[A] Claude M. Fuess, An Old New England School: A History of Phillips Academy, Andover [Houghton Mifflin, 1917], pp. 449-450.
Researched by George Thompson, based on partial information from reading notes by Harold Seymour. Accessed 2/11/10 via Google Books search ("history of phillips").
A note-card in the Harold Seymour archive at Cornell describes the Mowry recollection.
[B] William Hardy, Class of 1853, as cited in Fred H. Harrison, Chapter 2, The Hard-Ball Game, Athletics for All: Physical Education and Athletics at Phillips Academy, Andover, 1778-1978 (Phillips Academy, 1983), accessed 2/21/2013 at http://www.pa59ers.com/library/Harrison/Athletics02.html. Publication information for the Hardy quote is not seen on this source.
It appears that Fuess, the 1917 author, viewed this game as rounders, but neither the Mowry description nor the Hardy reference uses that name. It is possible that Fuess was an after-the-fact devotee of he rounders theory of base ball. The game as described is indistinguishable from round ball as played in New England, and lacks features [small bat, configuration of bases] used in English rounders during this period. The placement of the batter, the use of "tallies" for runs, and the 50-inning game length suggests that the game played may have been a version of what was to be encoded as the Massachusetts Game in 1858.
Wikipedia has an entry for prolific historian William A Mowry (1829-1917). A Rhode Islander, his schooling is not specified, but he entered Brown University in 1854, and thus may have been a Phillips Andover senior in 1853.
Hardy's 1853 reference to the "Theologues" is, seemingly, a local theological seminary -- presumably the nearby Andover Theological Seminary -- whose teams played many times from the 1850s to the 1870s against Phillips Andover. Hardy's note may thus mark the first known interscholastic match of a safe haven ballgame in the United States.
A prestigious preparatory school, Phillips Academy is in Andover MA and about 20 miles N of Boston.
Can we identify the seminary with the rival club, and determine whether it has any record of early ballplaying?
1860.9 Fly Game Wings Its Way to Boston
"Base Ball. Bowdoin vs. Trimountain. These two Clubs played a friendly match on the Common Saturday afternoon...This is the first "fly" game played between the clubs.
Boston Herald, Sep. 24. 1860
The NABBP had at its March 1860 convention permitted member clubs to elect to play fly games.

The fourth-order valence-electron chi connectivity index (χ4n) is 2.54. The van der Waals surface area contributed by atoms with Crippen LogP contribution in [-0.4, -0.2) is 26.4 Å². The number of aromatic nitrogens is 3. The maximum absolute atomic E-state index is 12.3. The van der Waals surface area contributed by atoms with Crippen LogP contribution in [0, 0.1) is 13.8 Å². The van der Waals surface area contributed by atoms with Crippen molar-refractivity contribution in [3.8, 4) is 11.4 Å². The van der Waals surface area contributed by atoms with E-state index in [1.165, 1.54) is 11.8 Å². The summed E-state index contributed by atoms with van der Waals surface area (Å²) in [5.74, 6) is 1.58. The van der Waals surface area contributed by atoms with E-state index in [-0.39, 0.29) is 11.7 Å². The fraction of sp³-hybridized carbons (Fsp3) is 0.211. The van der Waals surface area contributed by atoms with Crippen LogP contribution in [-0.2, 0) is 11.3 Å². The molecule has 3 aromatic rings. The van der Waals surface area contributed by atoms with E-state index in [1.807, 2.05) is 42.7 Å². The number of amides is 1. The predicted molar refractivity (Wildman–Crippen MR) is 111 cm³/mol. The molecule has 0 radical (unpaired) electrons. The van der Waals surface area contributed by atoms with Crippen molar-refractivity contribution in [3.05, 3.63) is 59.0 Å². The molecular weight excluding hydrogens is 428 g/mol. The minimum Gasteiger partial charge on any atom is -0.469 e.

1860.15 Adolescent Novel Describes Base Ball Game
In this moral tale, Nat hits a triumphant home run, "turning a somersault as he came in."
Thayer William M., The Bobbin Boy; or, How Nat Got His Learning (J. E. Tilton, Boston, 1860), per David Block, Baseball Before We Knew It, pages 221-222.
1860.74 Massachusetts Group Extends Reach
"MASSACHUSETTS ASSOCIATION OF BASE BALL PLAYERS. The annual convention of this association was held at Chapman Lower Hall, on Saturday...Twelve Clubs were represented at the meeting by thirty-three delegates. The name of the Association was changed to the "New England Association of Base Ball Players."
Boston Herald, April 9, 1860
1860.83 Long Ball
[A] "BASE BALL. A closely contested game of base ball was played in Grafton on Friday afternoon last, between the Hassanamisco Club of Grafton and the Benecia Club of Milford...The playing commenced at nine o'clock in the morning, and at twelve o'clock the Milford boys were ahead about 2 to 1. The playing continued in the afternoon until six, when the game stood as follows: Milford 41, Grafton 29. The Grafton Club claimed the game, however, as the Milford boys refused to continue playing the next day."
[B] Three other games that year for which game times were published last five to six hours.
[A] Boston Herald, Sep. 3, 1860
[B] Boston Herald, June 21, Aug. 10, and Sep. 5, 1860
By 1860, most Massachusetts Rules games were being played to 75 runs, instead of the 100 specified in the rules adopted in 1858. A match for the state championship was abandoned, unfinished, after four days' play.
1863.2 New Marlboro Match Base Ball Co. Goes Hybrid
Apparently not liking either the New York Rules or Massachusetts Game Rules, the two formal sets available to them, the boys of the South Berkshire Institute, a prep school in New Marlborough, MA, drew up a hybrid game. Their version is rare in that its documentation has survived.
Richard Hershberger, "The 'New Marlboro Match Base Ball Co.' of 1863", in Base Ball (McFarland, Spring 2010), p. 87. The documents, part of an autograph album, are part of a private collection.